Vermont folk artists come together for a performance of Woody Guthrie’s This Land Is Your Land
My students were more restless than usual yesterday. And though it’s tempting to conflate their behavior with the unrest and uncertainty that has surrounded President Trump’s ascension, and the ending of an era for another, more humble President, one that looked more like them than ever before, I know better. In the inner city, students spend what little energy and attention they can muster on the lowest tiers of Maslow’s hierarchy of needs; end-of-term hopelessness, mingled with the daily grind of poverty and impossibility, is enough to explain their malaise, and empathize with it enough to double down on the markers of care and comfort I work to bring to my daily practice with each of them, and with all.
It’s a volatile time in America. Yesterday’s destructive attacks on the symbols of high capitalism kept me up late; last week’s cabinet hearings did, too. Our discourse is fragmented, and too often tinged with anger, even as, across the globe, we raise our voices in hopeful determination, even as we worry that only we are listening to ourselves.
I’m not marching today; though we had originally hoped to make it to Boston, family illness, kids far behind in their coursework, and end of term grading weigh heavily on the mind and soul. We are not ashamed, for living out loud in America proudly and well is as important as protest, in the end. But we are tracking, carefully, those who are: in Washington, Boston, New York; in smaller communities across the nation. Their smiles and pink hats fill our Facebook feed; their joy and purpose flowing like a mighty river in video posts and status updates as they converge on the centers of their communities, and raise their signs.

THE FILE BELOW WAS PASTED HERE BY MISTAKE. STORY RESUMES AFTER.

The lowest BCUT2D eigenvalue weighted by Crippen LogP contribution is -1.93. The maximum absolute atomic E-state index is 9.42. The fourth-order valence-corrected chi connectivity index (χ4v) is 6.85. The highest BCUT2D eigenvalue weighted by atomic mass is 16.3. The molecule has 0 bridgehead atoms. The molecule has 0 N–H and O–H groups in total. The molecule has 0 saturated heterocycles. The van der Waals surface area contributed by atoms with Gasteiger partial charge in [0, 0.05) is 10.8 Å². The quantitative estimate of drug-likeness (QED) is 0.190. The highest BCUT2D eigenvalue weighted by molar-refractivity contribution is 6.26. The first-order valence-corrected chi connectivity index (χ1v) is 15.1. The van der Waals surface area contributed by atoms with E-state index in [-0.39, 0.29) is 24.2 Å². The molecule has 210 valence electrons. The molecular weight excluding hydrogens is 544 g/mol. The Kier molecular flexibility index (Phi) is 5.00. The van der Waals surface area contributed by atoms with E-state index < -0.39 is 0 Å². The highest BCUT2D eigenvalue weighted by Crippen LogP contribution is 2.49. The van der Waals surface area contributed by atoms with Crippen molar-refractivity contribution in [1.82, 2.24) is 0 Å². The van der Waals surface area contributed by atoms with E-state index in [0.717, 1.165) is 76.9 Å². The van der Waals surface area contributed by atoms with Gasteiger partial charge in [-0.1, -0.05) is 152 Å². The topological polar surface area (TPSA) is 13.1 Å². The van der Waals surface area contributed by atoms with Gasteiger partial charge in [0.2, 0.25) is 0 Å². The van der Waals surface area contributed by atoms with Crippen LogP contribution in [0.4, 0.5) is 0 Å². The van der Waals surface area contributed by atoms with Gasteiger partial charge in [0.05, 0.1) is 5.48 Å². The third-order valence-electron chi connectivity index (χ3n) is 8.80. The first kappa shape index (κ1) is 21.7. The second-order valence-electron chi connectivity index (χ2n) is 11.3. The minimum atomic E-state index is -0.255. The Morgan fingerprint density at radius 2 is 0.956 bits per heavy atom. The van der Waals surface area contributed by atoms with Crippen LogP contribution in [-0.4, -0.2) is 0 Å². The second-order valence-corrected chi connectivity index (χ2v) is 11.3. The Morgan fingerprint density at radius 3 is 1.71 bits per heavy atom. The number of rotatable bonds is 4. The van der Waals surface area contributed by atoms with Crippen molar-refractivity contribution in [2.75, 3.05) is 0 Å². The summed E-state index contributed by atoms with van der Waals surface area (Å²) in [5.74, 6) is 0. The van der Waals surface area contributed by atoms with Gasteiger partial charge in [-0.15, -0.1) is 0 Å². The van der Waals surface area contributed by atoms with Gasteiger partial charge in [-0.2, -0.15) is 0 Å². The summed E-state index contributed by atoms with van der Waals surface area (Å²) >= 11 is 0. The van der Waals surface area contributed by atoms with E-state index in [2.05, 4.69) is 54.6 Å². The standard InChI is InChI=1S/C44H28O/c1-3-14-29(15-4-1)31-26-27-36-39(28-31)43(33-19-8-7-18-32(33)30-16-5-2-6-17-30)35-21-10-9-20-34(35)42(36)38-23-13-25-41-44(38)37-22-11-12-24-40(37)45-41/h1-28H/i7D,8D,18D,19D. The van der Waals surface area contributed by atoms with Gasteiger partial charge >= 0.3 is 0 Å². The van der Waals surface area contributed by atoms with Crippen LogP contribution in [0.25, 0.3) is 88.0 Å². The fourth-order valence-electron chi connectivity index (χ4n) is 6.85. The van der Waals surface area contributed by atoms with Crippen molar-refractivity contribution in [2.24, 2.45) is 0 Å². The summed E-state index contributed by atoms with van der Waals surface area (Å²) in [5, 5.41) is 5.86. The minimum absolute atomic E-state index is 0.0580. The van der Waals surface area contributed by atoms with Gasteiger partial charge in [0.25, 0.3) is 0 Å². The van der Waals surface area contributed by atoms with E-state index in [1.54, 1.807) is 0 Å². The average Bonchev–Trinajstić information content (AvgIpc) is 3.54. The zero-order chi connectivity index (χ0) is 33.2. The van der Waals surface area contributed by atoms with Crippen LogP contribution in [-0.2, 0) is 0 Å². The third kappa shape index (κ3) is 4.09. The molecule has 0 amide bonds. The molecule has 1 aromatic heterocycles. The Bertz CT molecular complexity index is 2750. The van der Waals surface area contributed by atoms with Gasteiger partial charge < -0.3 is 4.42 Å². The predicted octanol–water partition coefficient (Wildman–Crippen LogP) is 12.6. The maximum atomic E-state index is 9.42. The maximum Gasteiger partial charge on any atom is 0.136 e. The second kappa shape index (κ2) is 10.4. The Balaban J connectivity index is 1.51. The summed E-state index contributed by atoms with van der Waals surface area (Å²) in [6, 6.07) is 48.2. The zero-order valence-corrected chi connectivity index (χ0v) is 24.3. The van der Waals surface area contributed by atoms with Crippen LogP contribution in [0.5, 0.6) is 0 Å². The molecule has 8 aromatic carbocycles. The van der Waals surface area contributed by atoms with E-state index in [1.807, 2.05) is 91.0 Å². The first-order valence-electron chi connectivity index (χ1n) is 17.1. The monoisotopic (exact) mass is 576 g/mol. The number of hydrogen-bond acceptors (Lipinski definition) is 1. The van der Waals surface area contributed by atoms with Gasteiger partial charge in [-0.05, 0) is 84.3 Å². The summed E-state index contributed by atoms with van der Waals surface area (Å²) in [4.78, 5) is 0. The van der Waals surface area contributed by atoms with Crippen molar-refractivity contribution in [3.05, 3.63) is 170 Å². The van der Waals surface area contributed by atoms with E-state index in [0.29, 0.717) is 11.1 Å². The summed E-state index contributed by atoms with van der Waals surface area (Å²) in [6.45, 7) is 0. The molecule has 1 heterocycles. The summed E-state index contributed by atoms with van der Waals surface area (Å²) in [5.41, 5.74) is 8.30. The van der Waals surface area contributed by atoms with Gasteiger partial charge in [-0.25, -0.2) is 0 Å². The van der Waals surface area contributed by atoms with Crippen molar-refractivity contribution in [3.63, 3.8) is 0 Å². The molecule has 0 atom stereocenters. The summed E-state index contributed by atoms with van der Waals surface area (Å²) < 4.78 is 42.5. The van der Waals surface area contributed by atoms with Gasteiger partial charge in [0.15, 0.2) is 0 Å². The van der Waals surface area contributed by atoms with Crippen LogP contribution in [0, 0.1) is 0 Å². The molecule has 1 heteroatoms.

Our spirit is lifted as America unfolds before us. There is hope here, the candlefire of the determined spirit magnified a millionfold as the power of the people, gathered together, burns bright.
There’s new songs on the backburner, an undiscovered coverfolk country on the horizon. But today, we put aside the new and novel to embrace history in our midst with a soundtrack of sorts, with songs determined and patriotic, melancholy and uplifting in equal measure.
May those who march today find their journey light, their voices heard, their stamina great and their conviction strong. May love prevail across this great land we love.
- Quiles & Cloud: Ring Them Bells (orig. Bob Dylan) 
- Neil Gaiman & Amanda Palmer: Democracy (orig. Leonard Cohen) 
- The Gaslight Tinkers: Quite Early Morning (orig. Pete Seeger) 
- Lucy Kaplansky: This Morning I Am Born Again (orig. Woody Guthrie) 
- Dave Rawlings Machine: I Hear Them All (orig. Old Crow Medicine Show) 
- Lizzie West & The White Buffalo: Get Up, Stand Up (orig. Bob Marley) 
- Martin Sexton: For What It’s Worth (orig. Buffalo Springfield) 
- Indigo Girls: Get Together (orig. Kingston Trio) 
- Joe Solo: If I Had A Hammer (orig. The Weavers) 
- Glen Phillips: American Tune (orig. Paul Simon) 
The Avett Brothers take on George Harrison’s Give Me Love
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